Step 3: Ski Type
As I demonstrated with Ski-bike 1.0, a set of downhill skis cut down in size did work to build a functioning ski-bike, but there were some serious drawbacks. Since I shortened the ski length, I couldn't use the ski binding screw holes so I had to drill long wood screws up through the bottom of the ski to attach the mounting bracket. This method was not secure enough for extreme or long-term use. Another drawback was that the ski could break open or separate on the cut steel edge, ruining its performance, and becoming a safety risk.
The width of the skis was also a factor to consider. Despite being similar in width, I could immediately tell a difference in the performance of my chopped downhill skis on Ski-bike 1.0 and my slightly wider ski blades on Ski-bike 2.0. The extra width increases the amount of leaning needed to catch the ski's edge and carve through the snow. One is not necessarily better than the other; it comes down to the rider's preference.
Step 4: Fork Travel
叉旅行- The amount the suspension fork can compress. The larger the amount of suspension travel, the longer the fork is.
头管角度- The angle the center line of the head tube makes with the horizontal plane. A steeper head tube angle will steer a bike more quickly whereas a slacker head tube angle makes it easier for a bike to travel in a straight line. Head tube angles range from about 66 degrees (downhill mountain bikes) to 74 degrees (race orientated road bikes).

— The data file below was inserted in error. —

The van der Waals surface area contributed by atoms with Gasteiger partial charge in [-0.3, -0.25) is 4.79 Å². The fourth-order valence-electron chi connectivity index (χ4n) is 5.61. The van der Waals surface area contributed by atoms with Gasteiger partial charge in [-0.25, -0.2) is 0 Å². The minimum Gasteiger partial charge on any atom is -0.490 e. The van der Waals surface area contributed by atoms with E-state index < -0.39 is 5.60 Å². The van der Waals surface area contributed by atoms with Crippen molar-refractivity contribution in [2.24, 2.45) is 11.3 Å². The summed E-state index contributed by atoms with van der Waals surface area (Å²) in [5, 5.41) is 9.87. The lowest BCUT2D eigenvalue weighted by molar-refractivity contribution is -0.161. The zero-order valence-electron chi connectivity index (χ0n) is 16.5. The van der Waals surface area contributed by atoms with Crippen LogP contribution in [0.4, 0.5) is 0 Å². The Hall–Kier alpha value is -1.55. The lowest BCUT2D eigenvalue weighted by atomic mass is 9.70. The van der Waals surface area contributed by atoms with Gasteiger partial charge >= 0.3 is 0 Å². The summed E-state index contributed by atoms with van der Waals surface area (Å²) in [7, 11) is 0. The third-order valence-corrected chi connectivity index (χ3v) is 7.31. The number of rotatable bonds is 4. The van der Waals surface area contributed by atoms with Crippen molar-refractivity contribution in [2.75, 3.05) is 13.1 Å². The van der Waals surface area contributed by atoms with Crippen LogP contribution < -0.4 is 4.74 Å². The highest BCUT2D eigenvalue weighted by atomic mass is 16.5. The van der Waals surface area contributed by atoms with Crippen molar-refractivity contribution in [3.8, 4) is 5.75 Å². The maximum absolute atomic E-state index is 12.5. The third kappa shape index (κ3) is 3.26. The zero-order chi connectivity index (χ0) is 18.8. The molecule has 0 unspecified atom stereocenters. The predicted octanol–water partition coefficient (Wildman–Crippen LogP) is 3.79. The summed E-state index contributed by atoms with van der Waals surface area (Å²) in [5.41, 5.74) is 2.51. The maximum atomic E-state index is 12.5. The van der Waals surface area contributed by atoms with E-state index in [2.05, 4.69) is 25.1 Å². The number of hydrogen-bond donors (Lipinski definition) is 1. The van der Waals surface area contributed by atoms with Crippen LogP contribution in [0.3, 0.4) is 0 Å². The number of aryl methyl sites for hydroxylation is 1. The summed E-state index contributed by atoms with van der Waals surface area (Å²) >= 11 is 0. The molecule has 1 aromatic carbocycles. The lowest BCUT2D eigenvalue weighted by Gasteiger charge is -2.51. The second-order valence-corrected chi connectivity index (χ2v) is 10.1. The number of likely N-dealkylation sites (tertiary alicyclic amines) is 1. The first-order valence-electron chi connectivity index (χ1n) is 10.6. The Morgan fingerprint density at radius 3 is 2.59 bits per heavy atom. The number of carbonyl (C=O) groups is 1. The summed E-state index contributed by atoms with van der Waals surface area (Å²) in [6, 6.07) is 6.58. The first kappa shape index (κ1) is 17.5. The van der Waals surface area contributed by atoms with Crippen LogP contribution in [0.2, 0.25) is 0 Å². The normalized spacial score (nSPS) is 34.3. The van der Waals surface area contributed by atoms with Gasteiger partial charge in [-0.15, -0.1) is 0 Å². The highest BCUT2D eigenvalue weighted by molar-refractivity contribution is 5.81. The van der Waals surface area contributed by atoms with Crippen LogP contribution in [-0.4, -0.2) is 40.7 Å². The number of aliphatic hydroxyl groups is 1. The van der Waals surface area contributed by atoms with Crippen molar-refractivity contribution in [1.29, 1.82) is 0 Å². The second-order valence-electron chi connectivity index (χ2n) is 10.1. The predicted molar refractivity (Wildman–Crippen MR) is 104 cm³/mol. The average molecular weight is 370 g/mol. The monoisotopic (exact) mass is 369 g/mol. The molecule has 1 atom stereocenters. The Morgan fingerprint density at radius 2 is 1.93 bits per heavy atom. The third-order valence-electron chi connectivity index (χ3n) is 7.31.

The amount of fork travel paired with the height of the front and rear axles (based on the mounting bracket dimensions) determines the head tube angle. This in turn affects the steering and handling of a ski-bike. Since every bike frame comes in several sizes and has a different geometry, I can't say that there is a single, optimal amount of fork travel for all ski-bikes. It comes down to personal preference of the rider and the terrain.
I really liked the footing setup I used for Ski-bike 1.0 because it provided the familiar feeling of using standard bicycle cranks and pedals and allowed me to change the position of my feet depending on the situation. There were a few drawbacks to this setup though. Without the resistance from the chain and rear wheel, the cranks spun freely, which as a cyclist, I wasn't used to. Another drawback was that the drive side crank arm still contained chain rings. During a crash, the teeth of the chain rings could potentially injure a rider.
Step 6: Ski Rotation Control
Unlike a bicycle wheel that's ready to contact the ground anywhere in its rotation, it's imperative to always keep the skis on a ski-bike with the bottom sides down. Ski-bike 1.0 had no system in place to keep the skis from over rotating in either direction. This potential problem was controlled by limiting Ski-bike 1.0's use to stable snow conditions and no large jumps.